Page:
By Guest Blogger Gerard Bonfils My June 2022 plan (note from the editor: Gerard is a MASTER planner!) was to hike 280 miles on the Pacific Crest Trail in northern California. I started training in late 2021 so that I would begin my trek in peak form. When not training, I spent hours learning everything about my route, preparing resupply packages with food and trail essentials, reading comments previous hikers had left about this trek, and plotting my daily mileage and potential camping spots. I felt great about my plan. Then it completely fell apart before I even set foot on the trail… and I reaped the rewards of a failed perfect plan.
In Praise of Play-Doh and Legos
I approached planning the wrong way or, at least, in too narrow a way. After a series of pre-hike injuries, unusually late snowfall, forecasted storms, and forest closures, I could not execute my plan the way I initially built it. That was a blessing. I traded Excel for imaginary Play-Doh and Legos and made a “plan” I could, at any time, squish here, stretch there, remove blocks from, and then put back in a different way.
This new plan captured Intentions instead of laying down a rigid play-by-play of the whole 280 miles. Where I had previously focused on “crossing the finish line on D day”, I now focused on the experiences I wanted to have along the way: be fully aware while in nature, crave surprises, play with the elements, roam the land, cultivate self-sufficiency, and so on.
A Cornucopia of Summits
My initial plan had only one finish line: complete the 280 miles, walking a 3-foot-wide trail. No wiggle room! With my new organic and flexible plan, I suddenly discovered many hidden personal summits. Showing up at the trailhead, my injuries not fully healed, was a summit. Completing 46 miles to my first resupply in the first 2 days was another. Successfully treating an impressive blister on day 3, a third. They kept growing.
Continuing my hike with a storm in the forecast. Getting lost and then found through a snowfield in the storm. Watching a bear cub run downslope toward its Mom. Keeping mostly warm and dry through rainstorms. “Running into” another hiker and walking a whole day together … more summits, or GAINS, than I could have dreamed of. So much to enjoy by LIVING the trail, not just FINISHING the trail.
Failed Perfect Plan: Smiling at Misfortunes
Blisters, storms, and getting lost: no, not everything felt like a blissful “walk in the park”. I even aborted my hike at mile 130 with fresh and debilitating injuries. Yet, even “in the moment”, I strove to embrace adversity with a smile. My first impulse was always something resembling the classic “Oh NO, why ME?”. Only when I made a habit of deliberately smiling or chuckling at the unwelcome turn of events did my luck change.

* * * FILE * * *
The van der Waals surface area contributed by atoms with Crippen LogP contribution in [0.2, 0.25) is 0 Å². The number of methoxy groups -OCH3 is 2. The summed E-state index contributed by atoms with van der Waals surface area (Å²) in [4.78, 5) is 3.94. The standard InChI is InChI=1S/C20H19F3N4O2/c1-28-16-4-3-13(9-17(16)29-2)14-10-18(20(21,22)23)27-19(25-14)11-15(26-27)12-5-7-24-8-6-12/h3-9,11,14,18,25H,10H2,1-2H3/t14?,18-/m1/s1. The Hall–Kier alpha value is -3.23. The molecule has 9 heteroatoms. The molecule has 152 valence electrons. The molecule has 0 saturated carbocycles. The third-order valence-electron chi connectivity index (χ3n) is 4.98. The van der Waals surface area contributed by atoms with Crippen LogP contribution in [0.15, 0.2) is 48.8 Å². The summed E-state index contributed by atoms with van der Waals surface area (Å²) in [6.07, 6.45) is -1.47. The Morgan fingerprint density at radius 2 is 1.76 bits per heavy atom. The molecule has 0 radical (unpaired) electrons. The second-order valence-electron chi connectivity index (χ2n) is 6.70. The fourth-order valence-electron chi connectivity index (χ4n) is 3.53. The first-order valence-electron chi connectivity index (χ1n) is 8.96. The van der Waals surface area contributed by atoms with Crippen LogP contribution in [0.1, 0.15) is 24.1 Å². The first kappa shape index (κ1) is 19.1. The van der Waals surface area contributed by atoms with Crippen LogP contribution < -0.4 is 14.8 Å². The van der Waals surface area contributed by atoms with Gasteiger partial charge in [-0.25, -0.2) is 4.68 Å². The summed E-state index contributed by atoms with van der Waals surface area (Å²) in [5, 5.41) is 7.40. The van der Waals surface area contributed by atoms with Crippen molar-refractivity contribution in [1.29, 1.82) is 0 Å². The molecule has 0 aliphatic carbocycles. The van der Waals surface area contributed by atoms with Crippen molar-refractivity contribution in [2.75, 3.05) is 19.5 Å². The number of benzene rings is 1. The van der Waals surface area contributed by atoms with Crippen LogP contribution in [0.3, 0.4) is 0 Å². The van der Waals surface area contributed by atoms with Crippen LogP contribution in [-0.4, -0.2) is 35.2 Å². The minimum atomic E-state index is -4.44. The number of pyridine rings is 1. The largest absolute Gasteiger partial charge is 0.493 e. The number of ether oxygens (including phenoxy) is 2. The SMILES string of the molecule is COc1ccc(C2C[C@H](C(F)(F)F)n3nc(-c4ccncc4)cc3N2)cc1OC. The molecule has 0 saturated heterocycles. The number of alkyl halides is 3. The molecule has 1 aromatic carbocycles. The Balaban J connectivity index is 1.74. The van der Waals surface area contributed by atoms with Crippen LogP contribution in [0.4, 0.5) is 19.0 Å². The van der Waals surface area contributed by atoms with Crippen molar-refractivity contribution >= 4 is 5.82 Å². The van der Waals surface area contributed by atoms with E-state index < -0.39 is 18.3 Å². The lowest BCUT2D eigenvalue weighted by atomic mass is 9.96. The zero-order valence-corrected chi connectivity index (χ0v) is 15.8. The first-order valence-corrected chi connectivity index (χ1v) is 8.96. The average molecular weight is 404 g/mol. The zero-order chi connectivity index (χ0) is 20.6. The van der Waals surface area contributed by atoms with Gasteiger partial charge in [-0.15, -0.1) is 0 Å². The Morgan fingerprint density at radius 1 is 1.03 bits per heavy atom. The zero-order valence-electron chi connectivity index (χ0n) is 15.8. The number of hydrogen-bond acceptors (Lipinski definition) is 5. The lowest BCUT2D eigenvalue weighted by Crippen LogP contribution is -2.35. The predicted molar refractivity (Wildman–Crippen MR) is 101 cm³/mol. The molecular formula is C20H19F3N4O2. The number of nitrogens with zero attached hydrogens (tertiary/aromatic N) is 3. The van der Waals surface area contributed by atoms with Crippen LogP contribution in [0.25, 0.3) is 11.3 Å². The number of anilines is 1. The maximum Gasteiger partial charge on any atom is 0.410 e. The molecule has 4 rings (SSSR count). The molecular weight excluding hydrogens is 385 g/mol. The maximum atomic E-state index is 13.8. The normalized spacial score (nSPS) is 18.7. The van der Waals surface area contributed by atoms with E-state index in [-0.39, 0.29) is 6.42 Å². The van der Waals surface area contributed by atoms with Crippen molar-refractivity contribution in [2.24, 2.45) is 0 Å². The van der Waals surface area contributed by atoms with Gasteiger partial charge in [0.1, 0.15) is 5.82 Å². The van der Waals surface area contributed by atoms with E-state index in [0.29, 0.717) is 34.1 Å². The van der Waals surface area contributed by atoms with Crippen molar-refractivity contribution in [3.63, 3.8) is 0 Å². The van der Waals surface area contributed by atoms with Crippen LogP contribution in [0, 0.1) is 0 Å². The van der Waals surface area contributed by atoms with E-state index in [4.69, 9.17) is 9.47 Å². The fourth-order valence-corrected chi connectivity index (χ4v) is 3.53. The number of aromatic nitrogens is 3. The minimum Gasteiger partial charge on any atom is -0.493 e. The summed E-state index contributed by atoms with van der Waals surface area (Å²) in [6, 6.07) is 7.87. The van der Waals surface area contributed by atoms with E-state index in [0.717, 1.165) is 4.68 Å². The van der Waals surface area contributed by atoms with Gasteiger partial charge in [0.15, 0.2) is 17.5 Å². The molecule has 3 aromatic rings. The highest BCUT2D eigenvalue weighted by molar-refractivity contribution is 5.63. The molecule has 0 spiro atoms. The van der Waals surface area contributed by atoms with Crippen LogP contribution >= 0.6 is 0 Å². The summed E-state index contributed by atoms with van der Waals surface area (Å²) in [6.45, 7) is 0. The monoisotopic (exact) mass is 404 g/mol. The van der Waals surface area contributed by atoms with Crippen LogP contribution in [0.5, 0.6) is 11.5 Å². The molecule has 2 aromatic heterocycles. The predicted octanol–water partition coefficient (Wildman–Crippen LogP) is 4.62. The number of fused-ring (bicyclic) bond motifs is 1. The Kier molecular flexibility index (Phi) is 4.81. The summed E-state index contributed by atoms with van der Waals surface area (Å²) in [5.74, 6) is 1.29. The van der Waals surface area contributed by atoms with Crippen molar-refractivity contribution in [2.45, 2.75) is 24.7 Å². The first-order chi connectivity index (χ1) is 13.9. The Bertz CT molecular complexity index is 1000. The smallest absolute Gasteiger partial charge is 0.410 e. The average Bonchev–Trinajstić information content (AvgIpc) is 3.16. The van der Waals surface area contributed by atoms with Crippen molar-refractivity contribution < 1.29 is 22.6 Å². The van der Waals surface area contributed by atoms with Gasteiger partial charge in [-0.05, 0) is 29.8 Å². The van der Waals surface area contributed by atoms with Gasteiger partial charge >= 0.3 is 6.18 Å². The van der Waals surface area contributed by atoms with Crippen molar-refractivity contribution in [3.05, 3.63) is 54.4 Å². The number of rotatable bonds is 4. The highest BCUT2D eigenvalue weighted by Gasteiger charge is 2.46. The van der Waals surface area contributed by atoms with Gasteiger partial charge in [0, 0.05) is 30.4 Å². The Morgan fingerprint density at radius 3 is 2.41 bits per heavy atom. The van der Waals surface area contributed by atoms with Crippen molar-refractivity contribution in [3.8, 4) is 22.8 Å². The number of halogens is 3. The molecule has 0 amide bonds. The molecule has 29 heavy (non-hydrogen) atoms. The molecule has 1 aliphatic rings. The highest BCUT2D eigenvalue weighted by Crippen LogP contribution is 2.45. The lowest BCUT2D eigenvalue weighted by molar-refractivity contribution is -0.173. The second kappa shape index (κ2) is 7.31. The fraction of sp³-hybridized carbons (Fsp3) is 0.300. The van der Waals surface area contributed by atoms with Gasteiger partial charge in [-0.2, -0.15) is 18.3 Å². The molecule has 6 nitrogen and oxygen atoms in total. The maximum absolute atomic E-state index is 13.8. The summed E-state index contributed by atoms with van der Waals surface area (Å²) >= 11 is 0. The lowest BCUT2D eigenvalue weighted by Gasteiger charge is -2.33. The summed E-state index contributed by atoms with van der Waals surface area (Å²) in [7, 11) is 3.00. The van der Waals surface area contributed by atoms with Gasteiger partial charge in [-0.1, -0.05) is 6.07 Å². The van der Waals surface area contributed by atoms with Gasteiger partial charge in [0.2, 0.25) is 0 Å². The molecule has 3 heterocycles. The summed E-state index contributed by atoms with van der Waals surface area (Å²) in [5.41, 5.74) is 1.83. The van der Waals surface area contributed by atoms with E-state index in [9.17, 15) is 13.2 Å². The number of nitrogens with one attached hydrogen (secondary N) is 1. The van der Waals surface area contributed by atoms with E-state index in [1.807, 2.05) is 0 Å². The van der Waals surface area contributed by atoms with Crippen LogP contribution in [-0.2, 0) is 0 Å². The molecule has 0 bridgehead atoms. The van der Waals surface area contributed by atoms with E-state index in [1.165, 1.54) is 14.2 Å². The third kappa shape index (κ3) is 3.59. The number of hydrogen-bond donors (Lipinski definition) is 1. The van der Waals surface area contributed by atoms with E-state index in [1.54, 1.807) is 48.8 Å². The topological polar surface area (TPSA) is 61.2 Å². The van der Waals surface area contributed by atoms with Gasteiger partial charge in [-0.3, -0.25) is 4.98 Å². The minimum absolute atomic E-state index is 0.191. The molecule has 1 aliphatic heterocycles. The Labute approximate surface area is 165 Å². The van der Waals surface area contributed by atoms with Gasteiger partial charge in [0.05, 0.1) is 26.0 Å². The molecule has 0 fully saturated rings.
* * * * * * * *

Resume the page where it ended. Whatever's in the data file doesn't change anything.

Of course, my luck did NOT truly change, but my ability to gracefully accept the “bad hand” I was given greatly improved; I traded frustration for a playful spirit (challenge accepted, Lady Fate!) and cool-headed actions. Suddenly, as if by pure magic, I discovered ways around or through my woes. It only took a freeze frame, the very moment something went sideways, followed by a light-hearted assessment of the new reality.
The Highest Summit
None of the personal “summits” I tagged on that hike felt as rewarding as the first one: at the trailhead, my wife had taken a few pictures before driving 350 miles back home; I had started walking alone with no certainties about the journey forward: will my injuries flare and force me to give up? Will I reach 280 miles? Will I become hypothermic in the storm?
Little did I know, at the time, that I had already succeeded: I SHOWED UP! I had given it a truly honest “shot”. In the words of C. Bradford: “There is no failure except in no longer trying”. I was TRYING. And I would keep trying through that stormy June until it was no longer wise or safe to do so.
Failed Perfect Plan: Facing the Gap
After 130 miles, at the bottom of a 10-mile downhill, my ankles both simultaneously cried “Uncle!” This being a resupply stop anyway, I got a motel room and retired for the night. In the morning, both ankles had put on quite a bit of weight and raucously protested when I tried to walk. I had failed!
Yes, the thought quickly broke into the antechamber of my mind. I immediately pushed it away. I had gone as far as was reasonable, I saw wonders on the way, I found my way through many challenges, I met a new friend… This WAS a true success, and I felt happy and at peace.
Creating More Joy from a Premature End
At a standstill in a small northern California town for two days, unable to walk for long, I decided to explore the neighborhood in short bursts. I spent my time sitting in a café and answering questions from locals curious about the disheveled hiker; exploring the library for a few hours; getting a much-needed massage; and roaming the main street to look at storefronts or sit on a low wall for a while.
I eventually discovered a wonderful small park at the foot of Mt Shasta and tacked on another mile and a quarter to my trek… limping along slowly and stopping at every bench on the way. None of this was in my initial grand plan; all of it is now a joyful memory. All I needed to do for this trek was change the stories I told myself about what matters.
Editor’s note: I’ve been impressed by the thoughtful comments posted by Gerard Bonfils since we met on the Kendall Katwalk summer of 2021. I asked if he would like to share an honorary Guest Blog, and he graciously accepted the challenge. He describes his adventures in California on the Pacific Crest Trail during June, 2022, even tying in wisdom from previous blog posts. I hope readers enjoyed it as much as I did! –C. Schurman